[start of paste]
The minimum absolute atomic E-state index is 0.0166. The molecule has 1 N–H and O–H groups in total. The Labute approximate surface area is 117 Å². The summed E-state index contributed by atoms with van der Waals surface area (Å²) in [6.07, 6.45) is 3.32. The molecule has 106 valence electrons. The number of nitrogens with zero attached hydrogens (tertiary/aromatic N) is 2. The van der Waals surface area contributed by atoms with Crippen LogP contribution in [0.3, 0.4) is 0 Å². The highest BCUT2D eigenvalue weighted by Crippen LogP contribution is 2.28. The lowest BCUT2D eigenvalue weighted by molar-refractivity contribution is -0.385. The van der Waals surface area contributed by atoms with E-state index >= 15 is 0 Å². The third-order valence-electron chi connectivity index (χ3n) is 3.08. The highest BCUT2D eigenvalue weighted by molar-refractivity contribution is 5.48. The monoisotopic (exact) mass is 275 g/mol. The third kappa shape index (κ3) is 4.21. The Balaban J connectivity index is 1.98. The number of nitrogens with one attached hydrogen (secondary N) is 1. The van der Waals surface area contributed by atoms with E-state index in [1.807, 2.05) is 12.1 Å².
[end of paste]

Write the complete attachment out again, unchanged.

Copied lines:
The minimum absolute atomic E-state index is 0.0166. The molecule has 1 N–H and O–H groups in total. The Labute approximate surface area is 117 Å². The summed E-state index contributed by atoms with van der Waals surface area (Å²) in [6.07, 6.45) is 3.32. The molecule has 106 valence electrons. The number of nitrogens with zero attached hydrogens (tertiary/aromatic N) is 2. The van der Waals surface area contributed by atoms with Crippen LogP contribution in [0.3, 0.4) is 0 Å². The highest BCUT2D eigenvalue weighted by Crippen LogP contribution is 2.28. The lowest BCUT2D eigenvalue weighted by molar-refractivity contribution is -0.385. The van der Waals surface area contributed by atoms with E-state index >= 15 is 0 Å². The third-order valence-electron chi connectivity index (χ3n) is 3.08. The highest BCUT2D eigenvalue weighted by molar-refractivity contribution is 5.48. The monoisotopic (exact) mass is 275 g/mol. The third kappa shape index (κ3) is 4.21. The Balaban J connectivity index is 1.98. The number of nitrogens with one attached hydrogen (secondary N) is 1. The van der Waals surface area contributed by atoms with E-state index in [1.807, 2.05) is 12.1 Å².